The Hell's Angel's outsider outlook eventually translated into right wing politics. In 2016, Oakland chapter founder Sonny Barger, who featured heavily in Thompson's book, threw his lot behind Donald Trump. "I, for one, am voting for Trump, because it's time to change," he wrote in a Facebook post, referencing what he called a rigged political system.

It's hard not to see a large dash of Sonny Barger's politics in Days Gone's premise, which squarely positions the federal government as a malevolent post-apocalyptic force. In the early going, Deacon and Boozer evade a shadowy government organization called NERO, which Garvin characterizes as a "sort of cross between FEMA and the NSA." You occasionally encounter NERO's helicopters when exploring Days Gone's open-world, and it's strongly suggested that they are somehow culpable for the apocalypse, as raiding their abandoned checkpoints is how you learn more about how the world ended.

At the onset of apocalypse, the government herds citizens into refugee camps, but Deacon and his friends flee into the wilderness. "When the federal government is telling everybody to go to these refugee camps, Deacon and his friends are saying, 'Hell no. I'm not doing what you say. That's a death trap. It's suicide. We're not doing that.' The fact that they're rebels and the fact that they flout the law I think plays into their ability to survive," Garvin says.

"These guys really know how to survive. They're fighters." | Sony Interactive Entertainment

Deacon St. John evading the NERO camps is evocative of the conspiratorial hand-wringing over so-called "FEMA Camps," which holds that the declaration of martial law will result in U.S. citizens being imprisoned in government concentration camps. Copeland, with his Alex Jones-like outlook, is presented as a kook, but his camp provides both sanctuary and weapons.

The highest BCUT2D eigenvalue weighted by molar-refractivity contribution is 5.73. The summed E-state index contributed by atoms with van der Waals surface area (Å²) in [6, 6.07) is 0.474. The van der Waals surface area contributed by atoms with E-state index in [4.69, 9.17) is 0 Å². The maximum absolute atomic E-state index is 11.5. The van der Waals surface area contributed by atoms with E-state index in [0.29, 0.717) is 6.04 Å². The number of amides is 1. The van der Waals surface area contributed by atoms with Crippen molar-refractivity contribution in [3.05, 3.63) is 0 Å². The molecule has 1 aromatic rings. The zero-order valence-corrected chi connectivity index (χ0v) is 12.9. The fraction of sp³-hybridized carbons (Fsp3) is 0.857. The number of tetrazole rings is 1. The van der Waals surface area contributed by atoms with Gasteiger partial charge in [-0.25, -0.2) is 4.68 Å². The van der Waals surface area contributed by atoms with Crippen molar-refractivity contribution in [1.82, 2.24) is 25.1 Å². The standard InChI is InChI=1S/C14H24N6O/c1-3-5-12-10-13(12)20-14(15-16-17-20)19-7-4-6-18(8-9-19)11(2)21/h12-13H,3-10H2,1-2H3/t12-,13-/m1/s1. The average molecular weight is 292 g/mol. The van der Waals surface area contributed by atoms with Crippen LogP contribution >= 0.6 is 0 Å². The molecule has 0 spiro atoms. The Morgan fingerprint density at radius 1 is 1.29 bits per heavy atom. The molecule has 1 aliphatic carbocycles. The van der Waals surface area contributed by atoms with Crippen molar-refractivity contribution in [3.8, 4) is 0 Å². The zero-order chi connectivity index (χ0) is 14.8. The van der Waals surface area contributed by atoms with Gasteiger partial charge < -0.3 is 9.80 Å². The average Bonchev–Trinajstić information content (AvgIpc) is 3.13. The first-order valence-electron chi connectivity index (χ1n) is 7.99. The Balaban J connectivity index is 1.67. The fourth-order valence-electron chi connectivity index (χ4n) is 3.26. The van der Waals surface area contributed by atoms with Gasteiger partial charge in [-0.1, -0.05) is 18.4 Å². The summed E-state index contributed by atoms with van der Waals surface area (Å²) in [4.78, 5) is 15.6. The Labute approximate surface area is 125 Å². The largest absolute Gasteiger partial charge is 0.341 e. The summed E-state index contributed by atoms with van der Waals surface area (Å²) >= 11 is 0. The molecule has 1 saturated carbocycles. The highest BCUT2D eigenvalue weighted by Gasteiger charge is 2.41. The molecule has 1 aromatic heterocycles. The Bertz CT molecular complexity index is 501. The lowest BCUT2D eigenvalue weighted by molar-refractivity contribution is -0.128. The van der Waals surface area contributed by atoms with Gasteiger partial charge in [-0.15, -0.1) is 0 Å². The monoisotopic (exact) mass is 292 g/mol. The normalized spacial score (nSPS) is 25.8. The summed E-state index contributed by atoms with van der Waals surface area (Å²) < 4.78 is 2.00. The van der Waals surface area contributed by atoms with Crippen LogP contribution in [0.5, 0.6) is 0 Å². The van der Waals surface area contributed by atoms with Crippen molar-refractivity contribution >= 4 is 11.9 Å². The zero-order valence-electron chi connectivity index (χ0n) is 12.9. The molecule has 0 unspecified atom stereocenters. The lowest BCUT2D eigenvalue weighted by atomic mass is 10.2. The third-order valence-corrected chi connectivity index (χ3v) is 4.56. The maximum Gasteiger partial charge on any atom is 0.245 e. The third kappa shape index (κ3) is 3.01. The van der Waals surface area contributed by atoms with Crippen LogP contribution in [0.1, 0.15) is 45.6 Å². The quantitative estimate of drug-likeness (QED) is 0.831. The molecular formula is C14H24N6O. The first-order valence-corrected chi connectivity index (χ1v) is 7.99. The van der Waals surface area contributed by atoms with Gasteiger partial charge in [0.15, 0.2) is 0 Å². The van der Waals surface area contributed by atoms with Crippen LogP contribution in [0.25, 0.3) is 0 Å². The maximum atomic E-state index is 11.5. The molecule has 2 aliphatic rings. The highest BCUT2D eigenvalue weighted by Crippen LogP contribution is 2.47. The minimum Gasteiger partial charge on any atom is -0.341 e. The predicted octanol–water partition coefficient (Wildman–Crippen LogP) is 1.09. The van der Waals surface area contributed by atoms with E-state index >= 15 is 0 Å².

Lest I make it sound like Garvin is being disingenuous when he talks about a "multitude of viewpoints," there are hints that Deacon's own perspective changes as the story unfolds. Early on, one of Deacon's companions is badly injured by marauders, leaving him shaken. "Everything is tied to two things: survival and making the world safer," Garvin says. "One of the themes of the game is that surviving isn't living. Once you get further along into Deacon's story, you learn that, okay, he hasn't always felt this way, but he's beginning to now because the way his friend has been injured. And when he's trying to deal with his past, he begins to realize that the world is blowing up, and he wants to do something about it. Everything in the game is tied to that."

Garvin also talks about the other camps, which seem intended to highlight different political viewpoints. He refers to Tucker in the Hot Springs camp, for example, who is a former prison matron. "Her idea is literally about control and about trying to keep the criminal element in check by very strict rules, and there are going to be encampments that you meet later on where people have completely different philosophies."

Garvin adds, "Me personally, I don't follow Copeland's line of thinking, but it's definitely represented in Days Gone because all viewpoints are represented in Days Gone. That is one of the things we want to do is say, 'Hey, if the world ends and people start building their own societies, what would they base those on?' And how would each of these encampments feel, and how different would they be based on who their leaders are?"

It will be interesting to see how this approach plays in one of the most politically polarizing eras since the Civil War. But while Days Gone may promise to represent all viewpoints, that doesn't mean that it doesn't have a philosophy of its own. With its strong anti-government bent and lionization of self-reliance, it feels very much like Red Dawn with zombies and bikers—a survivalist fantasy of the sort that Copeland would probably love. And agree with it or not, Bend Studio isn't shy about owning it.

Tagged with Feature, PlayStation 4, SIE Bend Studio, Sony Interactive Entertainment, Survival.